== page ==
Sony: PlayStation Neo is Not the Start of Regular Console Hardware Upgrades Like PC or Mobile

During this year’s Electronic Entertainment Expo earlier this month, Sony confirmed the existence of an upgraded version of its PlayStation 4 system that will come packed with advanced hardware and will mainly be aimed at delivering wholly on the 4K gaming and virtual reality front. However, if you were thinking this mid-generational hardware release could be the start of regular hardware upgrades in the PlayStation line of consoles, Sony would like you to know that it is not the case.

Sony Has No Plans to Start Releasing Regular Hardware Upgrades in PlayStation Line of Consoles Like PC or Mobile Market

Sony surely is concerned about the feelings of tens of millions of fans who picked PlayStation 4 as their platform of choice, but are now worried about the future of their standard eighth generation systems as the market prepares to welcome more powerful console hardware. The Japanese platform holder has iterated several times that PlayStation Neo won’t affect the PlayStation 4’s life cycle at all, clearing away the doubts that players may have. Now, the company has offered clarification on another concern.

During Sony’s Investor Day in Tokyo, as reported by DualShockers, Sony Interactive Entertainment President and Global Chief Executive Andrew House shared some details about the upcoming PlayStation Neo while speaking to investors. House pointed out that this is the first time Sony has decided to deliver an upgrade to players on the hardware front in the middle of the life cycle of a PlayStation console.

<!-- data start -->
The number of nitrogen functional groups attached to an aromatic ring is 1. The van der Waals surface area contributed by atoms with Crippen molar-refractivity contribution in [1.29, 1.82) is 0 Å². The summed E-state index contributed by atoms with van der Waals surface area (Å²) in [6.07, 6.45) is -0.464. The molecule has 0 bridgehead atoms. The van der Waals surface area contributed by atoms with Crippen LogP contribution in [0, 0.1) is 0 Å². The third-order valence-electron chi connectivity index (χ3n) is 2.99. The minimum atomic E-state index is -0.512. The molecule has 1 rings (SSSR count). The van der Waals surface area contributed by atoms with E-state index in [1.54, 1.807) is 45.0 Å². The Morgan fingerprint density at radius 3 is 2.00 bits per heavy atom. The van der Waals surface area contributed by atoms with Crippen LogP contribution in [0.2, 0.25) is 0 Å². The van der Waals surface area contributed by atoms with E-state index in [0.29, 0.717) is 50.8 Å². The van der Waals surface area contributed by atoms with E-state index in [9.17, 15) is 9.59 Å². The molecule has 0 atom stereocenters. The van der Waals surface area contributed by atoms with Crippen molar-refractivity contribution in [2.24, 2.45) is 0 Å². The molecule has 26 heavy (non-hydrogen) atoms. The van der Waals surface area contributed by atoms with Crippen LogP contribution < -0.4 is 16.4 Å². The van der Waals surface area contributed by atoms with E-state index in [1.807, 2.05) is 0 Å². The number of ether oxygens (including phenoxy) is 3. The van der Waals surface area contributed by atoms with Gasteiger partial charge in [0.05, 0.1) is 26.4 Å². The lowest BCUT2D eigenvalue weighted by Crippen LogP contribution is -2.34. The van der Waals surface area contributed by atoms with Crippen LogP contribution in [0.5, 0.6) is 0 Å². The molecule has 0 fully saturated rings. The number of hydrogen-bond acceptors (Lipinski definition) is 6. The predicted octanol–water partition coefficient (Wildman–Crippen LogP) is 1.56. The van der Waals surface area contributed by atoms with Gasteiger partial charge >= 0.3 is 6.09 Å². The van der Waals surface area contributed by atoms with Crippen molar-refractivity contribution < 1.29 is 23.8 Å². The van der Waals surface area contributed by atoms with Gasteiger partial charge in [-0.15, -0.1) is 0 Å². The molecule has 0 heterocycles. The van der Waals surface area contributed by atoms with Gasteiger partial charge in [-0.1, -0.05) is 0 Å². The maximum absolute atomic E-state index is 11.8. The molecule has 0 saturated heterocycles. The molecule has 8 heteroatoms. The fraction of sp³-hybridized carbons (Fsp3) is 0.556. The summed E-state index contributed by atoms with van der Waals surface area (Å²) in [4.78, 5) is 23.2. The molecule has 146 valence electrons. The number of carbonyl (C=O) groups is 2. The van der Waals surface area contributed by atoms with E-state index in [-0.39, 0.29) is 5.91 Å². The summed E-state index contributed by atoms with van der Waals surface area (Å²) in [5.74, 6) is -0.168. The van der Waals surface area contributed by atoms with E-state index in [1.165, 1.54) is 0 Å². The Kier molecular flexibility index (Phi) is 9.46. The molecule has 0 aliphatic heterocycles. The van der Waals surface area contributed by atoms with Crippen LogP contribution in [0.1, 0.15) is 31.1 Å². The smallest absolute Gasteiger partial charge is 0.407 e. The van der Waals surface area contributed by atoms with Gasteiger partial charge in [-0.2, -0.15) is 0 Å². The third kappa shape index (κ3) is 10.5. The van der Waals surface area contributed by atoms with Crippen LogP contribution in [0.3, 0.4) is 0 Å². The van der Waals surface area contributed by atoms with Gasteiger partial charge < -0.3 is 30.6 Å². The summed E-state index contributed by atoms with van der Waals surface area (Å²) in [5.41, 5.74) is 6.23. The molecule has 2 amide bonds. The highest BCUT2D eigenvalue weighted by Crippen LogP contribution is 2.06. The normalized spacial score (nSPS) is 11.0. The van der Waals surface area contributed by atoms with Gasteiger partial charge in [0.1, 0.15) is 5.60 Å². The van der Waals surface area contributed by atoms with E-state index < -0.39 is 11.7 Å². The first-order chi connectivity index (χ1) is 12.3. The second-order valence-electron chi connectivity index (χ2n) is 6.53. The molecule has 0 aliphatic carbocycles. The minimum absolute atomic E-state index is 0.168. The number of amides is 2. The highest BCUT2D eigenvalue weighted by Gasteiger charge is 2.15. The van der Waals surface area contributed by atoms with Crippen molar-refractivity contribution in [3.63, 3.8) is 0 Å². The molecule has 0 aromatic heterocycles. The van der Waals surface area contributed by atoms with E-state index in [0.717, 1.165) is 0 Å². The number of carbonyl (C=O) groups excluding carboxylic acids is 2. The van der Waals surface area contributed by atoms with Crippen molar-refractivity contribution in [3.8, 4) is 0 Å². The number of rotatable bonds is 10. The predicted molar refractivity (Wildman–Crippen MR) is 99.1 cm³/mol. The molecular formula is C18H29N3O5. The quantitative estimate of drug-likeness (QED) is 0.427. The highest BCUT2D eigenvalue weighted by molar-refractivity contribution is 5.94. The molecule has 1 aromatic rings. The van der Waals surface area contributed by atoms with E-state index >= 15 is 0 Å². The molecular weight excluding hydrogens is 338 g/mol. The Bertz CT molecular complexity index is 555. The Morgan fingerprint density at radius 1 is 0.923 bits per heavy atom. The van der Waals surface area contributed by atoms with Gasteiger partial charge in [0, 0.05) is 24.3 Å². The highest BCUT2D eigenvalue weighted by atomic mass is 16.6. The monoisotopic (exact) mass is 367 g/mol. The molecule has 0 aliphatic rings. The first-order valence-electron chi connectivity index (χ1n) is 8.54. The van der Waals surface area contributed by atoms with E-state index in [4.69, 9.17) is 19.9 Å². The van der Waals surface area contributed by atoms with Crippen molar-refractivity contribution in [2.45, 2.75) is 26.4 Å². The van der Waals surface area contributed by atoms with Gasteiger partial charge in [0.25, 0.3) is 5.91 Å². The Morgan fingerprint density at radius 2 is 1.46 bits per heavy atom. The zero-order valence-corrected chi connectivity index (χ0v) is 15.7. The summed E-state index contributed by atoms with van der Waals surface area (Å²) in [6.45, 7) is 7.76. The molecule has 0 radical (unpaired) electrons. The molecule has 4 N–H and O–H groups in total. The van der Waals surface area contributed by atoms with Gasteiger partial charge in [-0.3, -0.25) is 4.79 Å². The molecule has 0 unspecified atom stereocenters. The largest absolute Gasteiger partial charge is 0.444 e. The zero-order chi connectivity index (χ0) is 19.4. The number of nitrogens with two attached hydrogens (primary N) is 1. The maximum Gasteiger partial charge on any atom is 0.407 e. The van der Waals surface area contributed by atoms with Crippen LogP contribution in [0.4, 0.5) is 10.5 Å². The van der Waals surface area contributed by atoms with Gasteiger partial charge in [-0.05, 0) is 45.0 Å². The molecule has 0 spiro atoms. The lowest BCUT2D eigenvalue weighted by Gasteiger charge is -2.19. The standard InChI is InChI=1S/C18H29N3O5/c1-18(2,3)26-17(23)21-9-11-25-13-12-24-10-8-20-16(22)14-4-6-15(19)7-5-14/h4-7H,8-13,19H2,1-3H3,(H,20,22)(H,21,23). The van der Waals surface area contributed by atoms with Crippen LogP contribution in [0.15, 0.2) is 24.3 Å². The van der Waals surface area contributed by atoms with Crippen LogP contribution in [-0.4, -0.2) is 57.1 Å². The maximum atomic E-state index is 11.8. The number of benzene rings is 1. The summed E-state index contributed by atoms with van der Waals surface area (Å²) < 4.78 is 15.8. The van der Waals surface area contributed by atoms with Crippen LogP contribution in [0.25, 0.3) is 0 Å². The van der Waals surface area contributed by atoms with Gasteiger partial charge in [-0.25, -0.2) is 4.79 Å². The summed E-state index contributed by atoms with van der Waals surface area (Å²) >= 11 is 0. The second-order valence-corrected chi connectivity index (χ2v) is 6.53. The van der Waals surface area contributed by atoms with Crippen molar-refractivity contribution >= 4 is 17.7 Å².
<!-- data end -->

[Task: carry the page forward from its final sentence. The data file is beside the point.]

However, that doesn’t mean the console maker has any plans to start offering regular hardware upgrades similar to what we see in the PC or mobile markets, House clarified. He also said that Sony’s decision to come up with a new console next year doesn’t mean that the company is pursuing a change in the usual generational hardware release pattern, once again implying that the current PlayStation 4 would complete the usual five to six years of console life cycle.

House went on to explain that the mobile market sees hardware upgrades every year and it is normal for users to buy new, more powerful hardware every one or two years. But that is not the case in the console business, where each console completes its usual five to six years of life cycle.

Nonetheless, due to the technology evolving at a fast rate, there is potential, he added. This is why Sony is going ahead and introducing “the latest and greatest technology” in the middle of PlayStation 4’s life cycle. But it again comes to the importance of the existing costumers and those who spent their hard earned money on standard PlayStation 4 console, so Sony’s plans are to maintain what is referred to as a "one console world" with the same software for both consoles.

This should further reassure millions of existing PlayStation 4 owners and those looking to buy the current console that their hardware will not die before time. Despite large expectations, Sony didn’t announce the PlayStation Neo at its E3 press conference earlier this month. Current rumours now suggest the console maker plans to reveal the hardware at the Tokyo Game Show in September.

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